Two Arkansans To Plead Guilty in $900M Ponzi Scheme

by Gwen Moritz  on Friday, Jan. 3, 2014 1:15 pm  

A photo of Dawn Wright-Olivares on the website BusinessFromHome.org, which carried an interview with her in March 2012, about five months before her sites, Zeekler and ZeekRewards, were shut down.

A Clarksville woman and her stepson are scheduled to plead guilty next month to their roles in an Internet Ponzi scheme that federal agents believe collected nearly $900 million from at least a million victims in two and half years.

Dawn Wright-Olivares, 45, and Daniel C. Olivares, 31, were identified as the chief operating officer and senior technology officer of a scam called Zeekler and ZeekRewards. In a simultaneous civil case, they have also agreed to pay restitution — at least $8.18 million from Wright-Olivares (PDF) and at least $3.27 million from Daniel Olivares (PDF).

On Dec. 20, federal prosecutors in North Carolina charged both Wright-Olivares and Olivares with one count of investment fraud conspiracy and Wright-Olivares with one count of tax fraud conspiracy. Plea agreements with both defendants were filed under seal the same day. A plea hearing is scheduled for Feb. 5 in Charlotte, N.C.

A statement from Anne M. Tompkins, U.S. Attorney for the Western District of North Carolina, is available here.

Zeekler and ZeekRewards were shut down in August 2012, when the U.S. Securities & Exchange Commission filed a civil complaint in North Carolina against their parent company, Rex Venture Group LLC, and its owner, Paul Burks of Lexington, N.C.

The information (PDF) — a criminal complaint filed directly by federal prosecutors, as opposed to an indictment issued by a grand jury — alleges that Wright-Olivares and her company, Wandering Phoenix, were "personally enriched" by about $7.2 million, while Olivares collected some $3.1 million.

An unindicted co-conspirator called "P.B." — presumably Paul Burks — was personally enriched by $10.1 million, prosecutors said.

According to the information, Zeekler was an auction website that the conspirators claimed was "generating massive profits" from penny auctions, and investors were led to believe that they could share in those profits by investing in its advertising division, ZeekRewards.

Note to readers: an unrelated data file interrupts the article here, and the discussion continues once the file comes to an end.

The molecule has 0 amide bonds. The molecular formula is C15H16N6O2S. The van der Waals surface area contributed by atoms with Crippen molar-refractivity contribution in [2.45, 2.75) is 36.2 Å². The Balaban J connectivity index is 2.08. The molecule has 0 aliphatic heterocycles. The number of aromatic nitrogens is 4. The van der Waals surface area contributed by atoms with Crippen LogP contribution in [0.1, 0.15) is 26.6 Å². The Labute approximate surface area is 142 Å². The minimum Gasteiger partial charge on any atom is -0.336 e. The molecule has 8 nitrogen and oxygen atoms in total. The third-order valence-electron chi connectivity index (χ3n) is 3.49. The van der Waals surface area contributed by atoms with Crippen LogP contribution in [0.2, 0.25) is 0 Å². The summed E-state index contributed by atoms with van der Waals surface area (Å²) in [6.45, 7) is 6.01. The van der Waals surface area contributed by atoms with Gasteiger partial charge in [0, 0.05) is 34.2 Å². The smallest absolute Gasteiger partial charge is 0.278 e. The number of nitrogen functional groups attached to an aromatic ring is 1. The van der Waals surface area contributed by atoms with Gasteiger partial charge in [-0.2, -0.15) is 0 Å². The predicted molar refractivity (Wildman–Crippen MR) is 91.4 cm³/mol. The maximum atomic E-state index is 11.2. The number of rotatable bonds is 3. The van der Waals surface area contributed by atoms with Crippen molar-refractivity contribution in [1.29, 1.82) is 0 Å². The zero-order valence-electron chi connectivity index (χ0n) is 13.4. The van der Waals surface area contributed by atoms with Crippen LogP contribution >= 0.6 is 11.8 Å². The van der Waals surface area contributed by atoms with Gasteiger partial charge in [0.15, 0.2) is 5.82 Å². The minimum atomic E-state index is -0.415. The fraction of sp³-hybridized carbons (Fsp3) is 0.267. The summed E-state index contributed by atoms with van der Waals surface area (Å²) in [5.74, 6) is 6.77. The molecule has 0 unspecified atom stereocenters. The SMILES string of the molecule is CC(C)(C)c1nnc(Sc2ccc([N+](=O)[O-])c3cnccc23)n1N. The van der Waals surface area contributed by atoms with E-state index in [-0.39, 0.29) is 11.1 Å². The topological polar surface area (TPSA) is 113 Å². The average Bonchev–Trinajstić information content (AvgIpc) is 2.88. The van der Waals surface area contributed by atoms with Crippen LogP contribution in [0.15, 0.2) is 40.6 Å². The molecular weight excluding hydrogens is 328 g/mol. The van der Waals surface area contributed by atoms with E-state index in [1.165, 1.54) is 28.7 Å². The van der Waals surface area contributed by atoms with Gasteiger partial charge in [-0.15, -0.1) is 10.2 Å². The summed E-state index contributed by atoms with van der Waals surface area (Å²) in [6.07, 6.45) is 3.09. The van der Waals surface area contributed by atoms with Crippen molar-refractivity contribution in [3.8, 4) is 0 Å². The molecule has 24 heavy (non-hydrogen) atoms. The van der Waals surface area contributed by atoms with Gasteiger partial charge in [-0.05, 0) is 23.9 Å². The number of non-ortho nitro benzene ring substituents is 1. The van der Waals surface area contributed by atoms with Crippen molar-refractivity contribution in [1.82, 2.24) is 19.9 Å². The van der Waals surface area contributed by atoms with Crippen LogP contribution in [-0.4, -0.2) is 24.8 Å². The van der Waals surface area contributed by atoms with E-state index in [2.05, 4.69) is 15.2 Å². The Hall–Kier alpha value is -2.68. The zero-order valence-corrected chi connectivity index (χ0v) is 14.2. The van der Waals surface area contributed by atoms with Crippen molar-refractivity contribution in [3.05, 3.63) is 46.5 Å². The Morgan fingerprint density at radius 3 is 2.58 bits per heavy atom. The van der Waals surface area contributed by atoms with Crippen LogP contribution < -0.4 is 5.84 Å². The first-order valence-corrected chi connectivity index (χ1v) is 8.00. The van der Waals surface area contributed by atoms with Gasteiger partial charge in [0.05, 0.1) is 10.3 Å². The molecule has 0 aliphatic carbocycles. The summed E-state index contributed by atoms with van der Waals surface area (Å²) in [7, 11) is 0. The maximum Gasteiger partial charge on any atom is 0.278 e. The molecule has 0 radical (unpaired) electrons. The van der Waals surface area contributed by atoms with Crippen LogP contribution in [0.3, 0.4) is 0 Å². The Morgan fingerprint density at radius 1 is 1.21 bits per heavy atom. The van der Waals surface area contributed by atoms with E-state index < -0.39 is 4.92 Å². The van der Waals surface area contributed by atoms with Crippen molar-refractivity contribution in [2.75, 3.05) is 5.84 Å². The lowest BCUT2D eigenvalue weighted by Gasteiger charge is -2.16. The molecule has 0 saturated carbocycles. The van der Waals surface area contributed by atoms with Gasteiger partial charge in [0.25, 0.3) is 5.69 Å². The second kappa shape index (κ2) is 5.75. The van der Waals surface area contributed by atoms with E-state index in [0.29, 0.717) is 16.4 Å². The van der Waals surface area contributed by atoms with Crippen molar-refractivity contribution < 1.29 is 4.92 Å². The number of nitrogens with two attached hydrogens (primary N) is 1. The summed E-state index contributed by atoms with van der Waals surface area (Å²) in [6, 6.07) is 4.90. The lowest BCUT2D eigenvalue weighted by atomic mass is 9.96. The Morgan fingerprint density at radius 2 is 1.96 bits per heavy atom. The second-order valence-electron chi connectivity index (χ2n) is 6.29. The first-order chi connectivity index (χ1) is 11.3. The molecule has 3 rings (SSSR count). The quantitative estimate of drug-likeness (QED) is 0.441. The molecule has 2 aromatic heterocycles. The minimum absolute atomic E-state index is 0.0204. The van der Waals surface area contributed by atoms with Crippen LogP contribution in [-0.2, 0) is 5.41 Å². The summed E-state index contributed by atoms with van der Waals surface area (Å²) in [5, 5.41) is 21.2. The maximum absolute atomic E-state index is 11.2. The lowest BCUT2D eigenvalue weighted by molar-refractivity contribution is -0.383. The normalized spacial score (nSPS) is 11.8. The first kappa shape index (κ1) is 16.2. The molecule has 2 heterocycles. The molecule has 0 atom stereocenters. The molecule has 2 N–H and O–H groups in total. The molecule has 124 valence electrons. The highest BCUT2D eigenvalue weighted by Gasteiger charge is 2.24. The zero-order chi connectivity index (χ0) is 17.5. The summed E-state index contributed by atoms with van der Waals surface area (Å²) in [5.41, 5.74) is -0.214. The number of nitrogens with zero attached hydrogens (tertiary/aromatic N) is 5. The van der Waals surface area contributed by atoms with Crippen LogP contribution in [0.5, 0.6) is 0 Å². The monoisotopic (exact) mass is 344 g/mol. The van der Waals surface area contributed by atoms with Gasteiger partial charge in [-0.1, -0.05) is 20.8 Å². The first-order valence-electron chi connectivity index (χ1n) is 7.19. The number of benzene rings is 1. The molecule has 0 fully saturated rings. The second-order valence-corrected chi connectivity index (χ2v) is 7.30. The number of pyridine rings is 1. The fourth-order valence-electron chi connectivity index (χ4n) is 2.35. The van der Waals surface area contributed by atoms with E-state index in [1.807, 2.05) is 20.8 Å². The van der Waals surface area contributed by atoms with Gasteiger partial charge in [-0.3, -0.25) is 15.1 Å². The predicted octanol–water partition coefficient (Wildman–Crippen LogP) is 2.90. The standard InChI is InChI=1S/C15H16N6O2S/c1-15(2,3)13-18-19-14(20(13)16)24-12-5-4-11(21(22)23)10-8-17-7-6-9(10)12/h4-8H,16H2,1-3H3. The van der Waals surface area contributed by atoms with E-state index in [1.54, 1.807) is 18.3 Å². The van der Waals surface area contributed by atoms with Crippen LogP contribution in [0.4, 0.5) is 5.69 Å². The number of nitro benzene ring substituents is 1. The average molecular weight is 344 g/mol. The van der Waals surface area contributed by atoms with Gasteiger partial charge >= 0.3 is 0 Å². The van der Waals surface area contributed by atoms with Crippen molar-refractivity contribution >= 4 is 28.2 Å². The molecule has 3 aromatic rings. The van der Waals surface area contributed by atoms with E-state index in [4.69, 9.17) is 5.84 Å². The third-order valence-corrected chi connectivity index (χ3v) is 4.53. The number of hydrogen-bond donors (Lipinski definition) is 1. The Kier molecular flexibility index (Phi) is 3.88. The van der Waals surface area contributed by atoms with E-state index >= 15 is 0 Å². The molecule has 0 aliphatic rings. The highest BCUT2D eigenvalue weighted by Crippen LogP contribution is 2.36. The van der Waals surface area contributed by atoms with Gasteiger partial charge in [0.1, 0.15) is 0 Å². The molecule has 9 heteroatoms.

Between January 2010 and August 2012, according to the charges, the conspirators collected some $800 million by selling investments called "VIP Bids" with a promised return of 125 percent and collected another $97 million by charging monthly subscription fees.

"In truth and fact," prosecutors allege, "Zeekler's purported profits were bogus and ZeekRewards operated as a fraudulent Ponzi scheme whereby the co-conspirators used monies form victim-investors to pay fraudulent returns to earlier victim-investors and to personally enrich themselves."

There were more than 1,500 victims in the Charlotte area alone, according to prosecutors, and the receiver in the civil case has received more than 170,000 claims.

The tax conspiracy charge alleges that P.B. and Wright-Olivares used offshore bank accounts to hide income from the Internal Revenue Service and that no federal income tax returns were filed for Rex Venture Group, Zeekler or ZeekRewards.

What's more, it alleges that P.B. and Wright-Olivares tricked victim-investors into filing false tax returns by sending them Form 1099s reporting income that the investors never actually received.

KFSM-TV, Channel 5, in Fort Smith reported Thursday that the Olivares family owns a Clarksville restaurant called The Healthy Hog. The phone number listed for the restaurant was not working on Friday afternoon. The U.S. District Court in North Carolina has not identified any attorneys of record representing Dawn Wright-Olivares and Daniel Olivares.

 

 

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